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The Honolulu Advertiser
Posted on: Sunday, April 25, 2010

Family man, proud soldier dies peacefully of leukemia


By William Cole
Advertiser Military Writer

Hawaii news photo - The Honolulu Advertiser

Spc. Presley Tagaloa is shown during training in California before being deployed to Kuwait.

Courtesy Alika Naluai

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'WITH GOD'

"Friends of Presley Tagaloa" fundraiser; Friday, 6:30 p.m.-midnight; Tiki's Grill & Bar, Waikīkī, music by Kunoao, Vaihi and Ka'ala Boys.

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When the end came on April 6, Army Spc. Presley Tagaloa was home in Hawai'i, at peace, and with family and friends, relatives said.

When it all began 15 months earlier, the Army Reservist with the 100th Battalion, 442nd Infantry was on a deployment to Kuwait and had been providing security for convoys heading into southern Iraq.

The Farrington High School graduate, air-evacuated to Germany and then the United States, was diagnosed with leukemia. He died four days after returning to Hawai'i on April 2 following complications from a bone marrow transplant, his family said.

'NEVER COMPLAINED'

The 23-year-old will be buried tomorrow at the Hawai'i State Veterans Cemetery in Kāne'ohe.

A fundraiser is scheduled for Friday at Tiki's Grill & Bar in Waikīkī for Tagaloa's wife, Reva, and their two daughters, ages 2 and 3.

The Hawai'i man found a job he liked in the Army, the respect of fellow soldiers and a way to support his family, and those aspects of his life are being remembered.

"Family was everything to him," said the soldier's mother, Christine Feagaimaalii.

Sgt. 1st Class Alika Naluai, Tagaloa's platoon sergeant, remembers how hard Tagaloa worked despite starting to feel ill.

"He never complained and we didn't realize how bad it was until our last mission with him," Naluai said.

When D Company's 1st Platoon returned to base and started putting its weapons away, Tagaloa fainted, falling into fellow soldiers who caught him before he hit the floor, Naluai said.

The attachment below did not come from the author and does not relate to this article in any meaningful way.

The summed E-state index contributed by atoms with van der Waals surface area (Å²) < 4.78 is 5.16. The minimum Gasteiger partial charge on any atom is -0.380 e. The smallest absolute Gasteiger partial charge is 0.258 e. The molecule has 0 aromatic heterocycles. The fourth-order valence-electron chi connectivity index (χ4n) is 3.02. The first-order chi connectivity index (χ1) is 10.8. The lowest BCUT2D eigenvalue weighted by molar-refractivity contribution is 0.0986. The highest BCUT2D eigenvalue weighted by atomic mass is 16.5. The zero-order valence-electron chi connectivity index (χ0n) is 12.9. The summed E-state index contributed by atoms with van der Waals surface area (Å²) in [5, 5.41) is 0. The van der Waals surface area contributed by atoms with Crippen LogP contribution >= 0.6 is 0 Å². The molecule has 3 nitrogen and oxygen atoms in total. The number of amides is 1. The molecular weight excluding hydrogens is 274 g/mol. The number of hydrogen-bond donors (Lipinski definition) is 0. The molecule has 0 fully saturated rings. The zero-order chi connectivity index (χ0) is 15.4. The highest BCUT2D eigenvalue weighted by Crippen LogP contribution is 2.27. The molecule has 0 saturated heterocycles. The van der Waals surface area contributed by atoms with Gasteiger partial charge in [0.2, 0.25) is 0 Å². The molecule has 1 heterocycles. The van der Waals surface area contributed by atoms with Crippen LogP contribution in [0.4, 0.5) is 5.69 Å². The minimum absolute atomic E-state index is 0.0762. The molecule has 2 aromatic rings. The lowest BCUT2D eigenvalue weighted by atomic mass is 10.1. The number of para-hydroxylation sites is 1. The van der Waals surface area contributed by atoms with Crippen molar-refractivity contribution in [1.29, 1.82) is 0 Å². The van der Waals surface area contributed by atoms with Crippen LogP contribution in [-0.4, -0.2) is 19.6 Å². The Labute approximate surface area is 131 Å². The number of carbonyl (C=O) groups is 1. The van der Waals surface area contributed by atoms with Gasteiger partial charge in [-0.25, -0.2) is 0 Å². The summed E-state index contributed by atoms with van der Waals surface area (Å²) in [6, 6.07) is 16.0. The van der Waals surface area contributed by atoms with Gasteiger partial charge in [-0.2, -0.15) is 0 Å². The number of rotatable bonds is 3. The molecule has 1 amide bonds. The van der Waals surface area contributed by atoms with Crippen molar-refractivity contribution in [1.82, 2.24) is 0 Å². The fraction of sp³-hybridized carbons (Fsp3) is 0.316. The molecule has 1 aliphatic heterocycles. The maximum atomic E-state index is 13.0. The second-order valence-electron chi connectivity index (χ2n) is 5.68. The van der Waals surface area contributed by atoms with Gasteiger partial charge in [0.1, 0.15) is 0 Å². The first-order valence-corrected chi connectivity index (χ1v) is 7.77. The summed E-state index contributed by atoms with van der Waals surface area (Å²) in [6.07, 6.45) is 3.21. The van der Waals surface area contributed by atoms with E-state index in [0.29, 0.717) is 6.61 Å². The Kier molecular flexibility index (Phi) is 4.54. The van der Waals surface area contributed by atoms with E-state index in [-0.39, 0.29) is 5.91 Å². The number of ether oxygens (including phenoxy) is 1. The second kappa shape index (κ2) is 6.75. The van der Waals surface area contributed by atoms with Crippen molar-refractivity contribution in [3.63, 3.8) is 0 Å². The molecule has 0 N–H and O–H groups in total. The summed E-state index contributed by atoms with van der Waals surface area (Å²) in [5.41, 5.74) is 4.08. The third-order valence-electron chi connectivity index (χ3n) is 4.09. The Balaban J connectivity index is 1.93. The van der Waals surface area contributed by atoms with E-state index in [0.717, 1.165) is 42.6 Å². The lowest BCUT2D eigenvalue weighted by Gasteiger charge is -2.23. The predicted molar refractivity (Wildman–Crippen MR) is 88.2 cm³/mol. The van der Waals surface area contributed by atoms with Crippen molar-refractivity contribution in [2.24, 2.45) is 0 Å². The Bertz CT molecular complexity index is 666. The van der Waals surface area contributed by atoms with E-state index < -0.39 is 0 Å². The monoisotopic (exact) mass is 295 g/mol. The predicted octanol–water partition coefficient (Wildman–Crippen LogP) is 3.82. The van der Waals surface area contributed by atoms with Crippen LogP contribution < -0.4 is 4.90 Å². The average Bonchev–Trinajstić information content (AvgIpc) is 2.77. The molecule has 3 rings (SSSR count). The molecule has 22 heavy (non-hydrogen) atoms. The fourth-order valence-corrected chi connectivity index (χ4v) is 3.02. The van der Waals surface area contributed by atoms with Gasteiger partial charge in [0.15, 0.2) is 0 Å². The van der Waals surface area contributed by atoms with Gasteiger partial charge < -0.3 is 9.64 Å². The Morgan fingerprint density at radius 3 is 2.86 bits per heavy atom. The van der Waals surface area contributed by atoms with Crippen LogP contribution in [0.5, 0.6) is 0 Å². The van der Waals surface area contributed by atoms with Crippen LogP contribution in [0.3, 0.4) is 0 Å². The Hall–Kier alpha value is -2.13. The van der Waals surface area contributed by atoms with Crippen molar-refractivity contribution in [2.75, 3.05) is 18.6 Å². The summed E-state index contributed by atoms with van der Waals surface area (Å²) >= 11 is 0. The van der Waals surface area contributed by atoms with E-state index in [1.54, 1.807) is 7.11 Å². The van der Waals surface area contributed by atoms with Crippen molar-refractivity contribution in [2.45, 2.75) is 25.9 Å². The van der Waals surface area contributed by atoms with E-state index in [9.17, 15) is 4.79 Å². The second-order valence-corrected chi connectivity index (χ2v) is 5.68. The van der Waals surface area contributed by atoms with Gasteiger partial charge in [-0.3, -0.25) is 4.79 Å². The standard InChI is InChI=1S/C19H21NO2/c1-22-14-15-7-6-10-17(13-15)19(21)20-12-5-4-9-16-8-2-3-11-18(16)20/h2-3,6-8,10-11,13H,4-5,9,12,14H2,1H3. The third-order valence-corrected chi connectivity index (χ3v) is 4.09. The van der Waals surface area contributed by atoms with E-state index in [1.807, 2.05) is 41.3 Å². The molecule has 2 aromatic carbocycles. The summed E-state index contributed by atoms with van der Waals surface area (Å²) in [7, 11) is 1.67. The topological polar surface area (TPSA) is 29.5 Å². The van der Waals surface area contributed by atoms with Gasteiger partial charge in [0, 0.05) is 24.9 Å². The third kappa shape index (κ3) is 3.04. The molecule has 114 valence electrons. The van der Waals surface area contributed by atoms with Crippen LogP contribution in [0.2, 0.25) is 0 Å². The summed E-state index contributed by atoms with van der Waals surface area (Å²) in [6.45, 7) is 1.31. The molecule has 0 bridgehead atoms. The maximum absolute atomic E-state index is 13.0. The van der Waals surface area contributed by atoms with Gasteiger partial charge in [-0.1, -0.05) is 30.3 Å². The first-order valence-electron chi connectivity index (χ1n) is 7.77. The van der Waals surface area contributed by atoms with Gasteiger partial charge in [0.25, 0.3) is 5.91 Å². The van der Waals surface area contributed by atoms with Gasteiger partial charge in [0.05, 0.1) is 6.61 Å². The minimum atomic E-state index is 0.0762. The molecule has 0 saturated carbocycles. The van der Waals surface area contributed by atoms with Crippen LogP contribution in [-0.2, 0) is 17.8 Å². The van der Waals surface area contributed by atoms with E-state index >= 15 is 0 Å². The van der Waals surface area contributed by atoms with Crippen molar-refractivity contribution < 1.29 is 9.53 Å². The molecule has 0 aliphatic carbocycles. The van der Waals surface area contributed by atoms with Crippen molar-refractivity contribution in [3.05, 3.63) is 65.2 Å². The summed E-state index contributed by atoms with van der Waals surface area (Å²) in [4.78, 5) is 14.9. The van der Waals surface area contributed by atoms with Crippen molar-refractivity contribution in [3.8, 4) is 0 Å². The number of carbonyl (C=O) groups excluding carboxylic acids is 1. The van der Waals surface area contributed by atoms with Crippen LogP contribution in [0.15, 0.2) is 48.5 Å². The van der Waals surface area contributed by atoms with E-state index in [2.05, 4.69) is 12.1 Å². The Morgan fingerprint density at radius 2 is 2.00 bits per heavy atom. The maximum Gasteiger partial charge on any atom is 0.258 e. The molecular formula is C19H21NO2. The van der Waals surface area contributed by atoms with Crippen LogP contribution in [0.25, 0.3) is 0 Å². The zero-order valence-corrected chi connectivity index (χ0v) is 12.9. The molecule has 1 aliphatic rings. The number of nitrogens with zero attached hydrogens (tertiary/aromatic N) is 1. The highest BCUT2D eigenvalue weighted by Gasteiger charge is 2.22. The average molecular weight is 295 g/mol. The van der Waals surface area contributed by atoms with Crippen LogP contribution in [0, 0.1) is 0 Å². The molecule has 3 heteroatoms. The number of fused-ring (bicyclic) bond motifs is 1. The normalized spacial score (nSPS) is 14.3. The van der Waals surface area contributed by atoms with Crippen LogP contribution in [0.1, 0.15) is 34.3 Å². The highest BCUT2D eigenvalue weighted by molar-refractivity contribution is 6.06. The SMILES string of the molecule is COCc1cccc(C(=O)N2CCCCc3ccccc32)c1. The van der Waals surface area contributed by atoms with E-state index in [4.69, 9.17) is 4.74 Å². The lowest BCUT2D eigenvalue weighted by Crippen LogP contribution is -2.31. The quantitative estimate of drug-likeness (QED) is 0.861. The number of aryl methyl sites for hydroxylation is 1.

"He came to and he was like, 'What's going on?' We told him, 'You fainted,' and he said, 'I'm OK, I'm OK,' " Naluai said.

"He knew what he needed to do (for the mission) and he was going to do it."

A checkup with a doctor led to further testing and a diagnosis of leukemia.

More than 1,700 Hawai'i National Guard and Army Reserve soldiers the 100th Battalion among them deployed to Kuwait in late 2008 and returned in the summer of 2009.

Tagaloa joined the Army Reserve unit knowing a deployment was coming up, according to relatives.

"At first, I think he had mixed feelings about it, but it was something that he thought he had to do to take care of his family," his mother said.

But after boot camp and training for the Kuwait and Iraq duty, Tagaloa e-mailed to family how proud he was to be in the Army.

TURN FOR WORSE

Tagaloa's wife, Reva, 22, said when her husband came home on rest and recuperation leave he had lost weight and didn't really eat.

"We thought he was thin because he was in Kuwait," she said.

Naluai, his platoon sergeant, thought the same thing.

By late January, Tagaloa had been diagnosed with leukemia, a form of cancer that starts in the tissue that forms blood.

Tagaloa was transferred to a hospital in Germany, then Walter Reed Army Medical Center in Washington, D.C., and finally the National Institutes of Health in Bethesda, Md.

The soldier had a bone marrow transplant from his brother, who "was a 100 percent match," his wife said.

But his immune system couldn't catch up and his health worsened, she said.

Tagaloa had asked for months to return to Hawai'i. On April 2, the Army flew him to Tripler Army Medical Center, and he died four days later.

"When I brought my son home, he saw his family and friends and I knew my son made peace with God and he came to accept" that the end was coming, Christine Feagaimaalii said.

When Tagaloa died, "he was fine," Reva Tagaloa said. "He passed away in his sleep. They gave him medicine and he was strong. I'm OK because I know he's not in pain."

She said their two young daughters still ask for their dad, and when they see another soldier in uniform, they think he is their father.

Naluai said Tagaloa was laid-back and mature beyond his years.

"He was a soldier I never had to worry about," Naluai said. "He was a hard worker; humble and very patient with regards to any changes in situation ... that would normally rile up most soldiers. He was real calm about it."

Friends are organizing Friday's fundraiser at Tiki's, which is providing a percentage of that night's sales to the Tagaloa family.

"I want to celebrate his life with everyone," said Reva Tagaloa. "Just share."